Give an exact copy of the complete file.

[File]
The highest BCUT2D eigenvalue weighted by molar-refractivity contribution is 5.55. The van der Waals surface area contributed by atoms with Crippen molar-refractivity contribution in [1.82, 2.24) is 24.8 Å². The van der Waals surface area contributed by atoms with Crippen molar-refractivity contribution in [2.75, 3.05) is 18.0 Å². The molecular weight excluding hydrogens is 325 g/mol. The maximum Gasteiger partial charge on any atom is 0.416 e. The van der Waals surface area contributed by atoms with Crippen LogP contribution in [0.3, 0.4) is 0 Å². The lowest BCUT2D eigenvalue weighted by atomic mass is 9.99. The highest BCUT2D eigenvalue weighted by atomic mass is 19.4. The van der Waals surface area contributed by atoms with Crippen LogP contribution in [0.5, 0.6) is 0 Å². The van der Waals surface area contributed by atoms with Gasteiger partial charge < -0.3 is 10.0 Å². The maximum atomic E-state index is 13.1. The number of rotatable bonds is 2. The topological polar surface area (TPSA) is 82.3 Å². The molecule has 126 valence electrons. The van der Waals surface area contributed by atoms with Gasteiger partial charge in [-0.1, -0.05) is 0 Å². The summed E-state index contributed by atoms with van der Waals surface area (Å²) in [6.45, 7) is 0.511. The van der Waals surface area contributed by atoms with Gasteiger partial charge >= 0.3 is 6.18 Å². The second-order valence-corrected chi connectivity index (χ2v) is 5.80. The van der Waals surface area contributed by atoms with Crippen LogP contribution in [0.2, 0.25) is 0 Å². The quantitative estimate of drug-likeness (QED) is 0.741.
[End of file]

The highest BCUT2D eigenvalue weighted by molar-refractivity contribution is 5.55. The van der Waals surface area contributed by atoms with Crippen molar-refractivity contribution in [1.82, 2.24) is 24.8 Å². The van der Waals surface area contributed by atoms with Crippen molar-refractivity contribution in [2.75, 3.05) is 18.0 Å². The molecular weight excluding hydrogens is 325 g/mol. The maximum Gasteiger partial charge on any atom is 0.416 e. The van der Waals surface area contributed by atoms with Crippen LogP contribution in [0.3, 0.4) is 0 Å². The lowest BCUT2D eigenvalue weighted by atomic mass is 9.99. The highest BCUT2D eigenvalue weighted by atomic mass is 19.4. The van der Waals surface area contributed by atoms with Crippen LogP contribution in [0.5, 0.6) is 0 Å². The van der Waals surface area contributed by atoms with Gasteiger partial charge < -0.3 is 10.0 Å². The maximum atomic E-state index is 13.1. The number of rotatable bonds is 2. The topological polar surface area (TPSA) is 82.3 Å². The molecule has 126 valence electrons. The van der Waals surface area contributed by atoms with Gasteiger partial charge in [-0.1, -0.05) is 0 Å². The summed E-state index contributed by atoms with van der Waals surface area (Å²) in [6.45, 7) is 0.511. The van der Waals surface area contributed by atoms with Gasteiger partial charge >= 0.3 is 6.18 Å². The second-order valence-corrected chi connectivity index (χ2v) is 5.80. The van der Waals surface area contributed by atoms with Crippen LogP contribution in [0.2, 0.25) is 0 Å². The quantitative estimate of drug-likeness (QED) is 0.741.